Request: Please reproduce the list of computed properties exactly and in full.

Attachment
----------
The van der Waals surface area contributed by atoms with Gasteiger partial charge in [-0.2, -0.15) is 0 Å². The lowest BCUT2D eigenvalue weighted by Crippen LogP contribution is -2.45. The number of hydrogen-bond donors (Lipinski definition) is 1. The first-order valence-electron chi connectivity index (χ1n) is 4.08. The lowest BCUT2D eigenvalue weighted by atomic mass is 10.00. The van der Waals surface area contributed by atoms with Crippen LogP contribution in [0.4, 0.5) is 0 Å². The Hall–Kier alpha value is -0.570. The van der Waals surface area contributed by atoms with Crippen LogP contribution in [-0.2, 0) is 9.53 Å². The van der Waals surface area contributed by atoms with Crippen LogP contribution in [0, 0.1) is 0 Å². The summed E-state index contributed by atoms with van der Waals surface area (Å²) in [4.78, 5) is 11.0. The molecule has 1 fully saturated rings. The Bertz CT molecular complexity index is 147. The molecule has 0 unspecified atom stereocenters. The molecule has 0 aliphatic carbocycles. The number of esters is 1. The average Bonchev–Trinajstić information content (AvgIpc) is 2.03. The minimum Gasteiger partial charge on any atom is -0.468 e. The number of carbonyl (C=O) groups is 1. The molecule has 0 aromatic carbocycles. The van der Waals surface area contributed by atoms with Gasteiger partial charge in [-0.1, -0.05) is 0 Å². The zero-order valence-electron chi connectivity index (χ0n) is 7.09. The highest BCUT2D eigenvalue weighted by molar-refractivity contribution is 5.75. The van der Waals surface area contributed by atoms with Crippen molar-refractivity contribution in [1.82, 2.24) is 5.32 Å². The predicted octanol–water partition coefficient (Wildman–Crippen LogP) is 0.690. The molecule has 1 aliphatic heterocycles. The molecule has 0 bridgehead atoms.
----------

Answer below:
The van der Waals surface area contributed by atoms with Gasteiger partial charge in [-0.2, -0.15) is 0 Å². The lowest BCUT2D eigenvalue weighted by Crippen LogP contribution is -2.45. The number of hydrogen-bond donors (Lipinski definition) is 1. The first-order valence-electron chi connectivity index (χ1n) is 4.08. The lowest BCUT2D eigenvalue weighted by atomic mass is 10.00. The van der Waals surface area contributed by atoms with Crippen LogP contribution in [0.4, 0.5) is 0 Å². The Hall–Kier alpha value is -0.570. The van der Waals surface area contributed by atoms with Crippen LogP contribution in [-0.2, 0) is 9.53 Å². The van der Waals surface area contributed by atoms with Crippen LogP contribution in [0, 0.1) is 0 Å². The summed E-state index contributed by atoms with van der Waals surface area (Å²) in [4.78, 5) is 11.0. The molecule has 1 fully saturated rings. The Bertz CT molecular complexity index is 147. The molecule has 0 unspecified atom stereocenters. The molecule has 0 aliphatic carbocycles. The number of esters is 1. The average Bonchev–Trinajstić information content (AvgIpc) is 2.03. The minimum Gasteiger partial charge on any atom is -0.468 e. The number of carbonyl (C=O) groups is 1. The molecule has 0 aromatic carbocycles. The van der Waals surface area contributed by atoms with Gasteiger partial charge in [-0.1, -0.05) is 0 Å². The zero-order valence-electron chi connectivity index (χ0n) is 7.09. The highest BCUT2D eigenvalue weighted by molar-refractivity contribution is 5.75. The van der Waals surface area contributed by atoms with Crippen molar-refractivity contribution in [1.82, 2.24) is 5.32 Å². The predicted octanol–water partition coefficient (Wildman–Crippen LogP) is 0.690. The molecule has 1 aliphatic heterocycles. The molecule has 0 bridgehead atoms.